UPDATE 2-Dow says Rohm agreement not binding at this point

* Dow argues merger not binding under current conditions

* Dow says deal would jeopardize both companies (Adds Rohm and Haas response, quote from Dow’s lawyer, CEO, and background)

NEW YORK, Feb 3 (Reuters) - Dow Chemical Co DOW.N argued on Tuesday that its agreement to buy rival Rohm and Haas Co ROH.N is not binding under current conditions, claiming a deal closing now would jeopardize both companies.

Rohm and Haas disagreed with Dow’s claims, saying that the deal should be closed as is. It suggested Dow should consider a number of strategic moves to be able to finance the deal, including cutting its dividend to 1 cent per share and putting assets up for sale.

Dow laid out its legal defense for delaying or walking away from the more than $15.3 billion deal in a response to Rohm and Haas’ lawsuit filed in Delaware Chancery Court on Tuesday.

In its 62-page filing with the court, Dow argued that “a confluence of dramatic and unforeseeable shocks” have hit the company, the chemical industry and the economy as a whole that make the deal impracticable.

Dow also argued that Rohm and Haas’ shareholders have no contractual right to the closure of the deal and that a court order forcing Dow to complete the deal would cause undue hardship to “Dow, Dow’s shareholders, Rohm and Haas itself, the employees of both companies, and the general public.”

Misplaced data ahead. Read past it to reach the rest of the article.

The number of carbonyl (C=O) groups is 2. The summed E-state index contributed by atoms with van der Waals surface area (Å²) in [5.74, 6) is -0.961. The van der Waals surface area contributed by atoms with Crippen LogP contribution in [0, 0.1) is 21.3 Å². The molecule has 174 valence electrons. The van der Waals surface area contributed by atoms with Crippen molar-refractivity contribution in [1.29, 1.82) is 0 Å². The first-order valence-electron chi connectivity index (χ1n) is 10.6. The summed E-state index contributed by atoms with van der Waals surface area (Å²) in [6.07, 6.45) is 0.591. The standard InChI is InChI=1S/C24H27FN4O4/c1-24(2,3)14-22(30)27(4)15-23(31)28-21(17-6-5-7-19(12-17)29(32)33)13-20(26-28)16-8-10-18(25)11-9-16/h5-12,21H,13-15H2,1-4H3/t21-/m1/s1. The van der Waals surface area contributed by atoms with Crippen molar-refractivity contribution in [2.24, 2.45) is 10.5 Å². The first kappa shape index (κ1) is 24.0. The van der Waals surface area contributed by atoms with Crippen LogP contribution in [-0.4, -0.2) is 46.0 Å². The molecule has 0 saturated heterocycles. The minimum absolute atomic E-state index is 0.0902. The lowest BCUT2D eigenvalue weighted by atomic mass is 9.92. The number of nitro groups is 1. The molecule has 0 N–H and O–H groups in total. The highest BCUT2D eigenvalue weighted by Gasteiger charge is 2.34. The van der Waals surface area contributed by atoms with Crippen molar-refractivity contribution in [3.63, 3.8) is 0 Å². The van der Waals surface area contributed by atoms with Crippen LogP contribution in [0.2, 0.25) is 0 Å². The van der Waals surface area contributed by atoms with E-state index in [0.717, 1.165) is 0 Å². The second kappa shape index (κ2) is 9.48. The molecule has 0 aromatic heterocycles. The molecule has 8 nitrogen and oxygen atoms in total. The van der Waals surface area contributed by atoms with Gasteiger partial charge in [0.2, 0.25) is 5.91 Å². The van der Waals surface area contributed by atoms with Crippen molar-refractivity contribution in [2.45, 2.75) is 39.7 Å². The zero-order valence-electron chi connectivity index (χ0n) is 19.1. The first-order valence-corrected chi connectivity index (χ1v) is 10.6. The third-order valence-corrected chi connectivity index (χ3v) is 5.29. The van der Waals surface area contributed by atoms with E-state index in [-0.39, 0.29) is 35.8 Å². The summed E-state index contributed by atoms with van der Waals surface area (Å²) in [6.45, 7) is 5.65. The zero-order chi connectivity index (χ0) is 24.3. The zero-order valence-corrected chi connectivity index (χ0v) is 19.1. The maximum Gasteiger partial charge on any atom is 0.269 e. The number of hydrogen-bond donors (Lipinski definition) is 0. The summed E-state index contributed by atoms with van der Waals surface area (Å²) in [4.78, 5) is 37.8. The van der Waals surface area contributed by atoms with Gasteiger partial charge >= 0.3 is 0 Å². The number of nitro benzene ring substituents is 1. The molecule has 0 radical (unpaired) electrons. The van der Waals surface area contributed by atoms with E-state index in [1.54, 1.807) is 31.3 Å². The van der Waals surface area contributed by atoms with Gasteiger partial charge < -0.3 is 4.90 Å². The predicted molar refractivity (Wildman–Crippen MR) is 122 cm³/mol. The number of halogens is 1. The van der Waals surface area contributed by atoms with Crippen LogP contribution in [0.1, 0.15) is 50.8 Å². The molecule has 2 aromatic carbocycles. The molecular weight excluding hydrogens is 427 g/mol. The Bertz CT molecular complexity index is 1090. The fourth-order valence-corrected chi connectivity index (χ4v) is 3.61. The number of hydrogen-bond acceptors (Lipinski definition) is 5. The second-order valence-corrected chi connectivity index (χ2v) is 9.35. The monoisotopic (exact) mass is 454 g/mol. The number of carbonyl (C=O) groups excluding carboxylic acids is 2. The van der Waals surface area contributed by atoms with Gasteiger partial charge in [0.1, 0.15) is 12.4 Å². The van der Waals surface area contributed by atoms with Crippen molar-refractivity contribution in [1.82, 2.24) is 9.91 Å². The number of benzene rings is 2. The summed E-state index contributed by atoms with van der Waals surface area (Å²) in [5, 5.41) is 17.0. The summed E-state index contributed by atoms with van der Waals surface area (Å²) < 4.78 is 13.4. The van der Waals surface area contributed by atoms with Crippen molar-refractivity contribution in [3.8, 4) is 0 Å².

Dow Chemical refused to close its takeover of rival Rohm and Haas Co late last month, after a key joint venture with Kuwait fell apart. Dow had intended to use proceeds from that transaction -- a $17.4 billion plastics joint venture -- to help fund the Rohm deal.

Rohm and Haas sued Dow, arguing that the chemical company has no legal basis to walk away from the deal and asking a Delaware court to order it to complete the transaction.

But Dow argued in its response that Delaware Chancellor William Chandler, the judge hearing the case, should not issue such an order.

“You are talking about the court issuing an order that is irreversible and forever,” Dow’s lawyer David Bernick, a partner at Kirkland & Ellis, said in an interview.

“The facts as they are show tremendous risk and uncertainty. The crux of the trial will be to demonstrate what those uncertainties are and how the risks that are created will substantially compromise the viability of any merged entity. Common sense and equity say let’s see what the future risks are for this company,” he said.

Lawyers have said the merger agreement is very tight and Dow, the largest U.S. chemical maker, has limited wiggle room to back out.

Dow Chief Executive Andrew Liveris said on his company’s earnings call, also on Tuesday, that the company would “need to be accountable for its decision not to close the Rohm & Haas acquisition at this time.”

He said there were mitigating factors which should not force an untimely closing, but noted that the conflict could result in a damages award against Dow.

In midday trading, Dow Chemical shares were up 13 cents or 1.2 percent at $11.18 and Rohm and Haas shares were up $1.61 or 3.1 percent at $53.61. (Reporting by Michael Erman, editing by Dave Zimmerman and Gerald E. McCormick)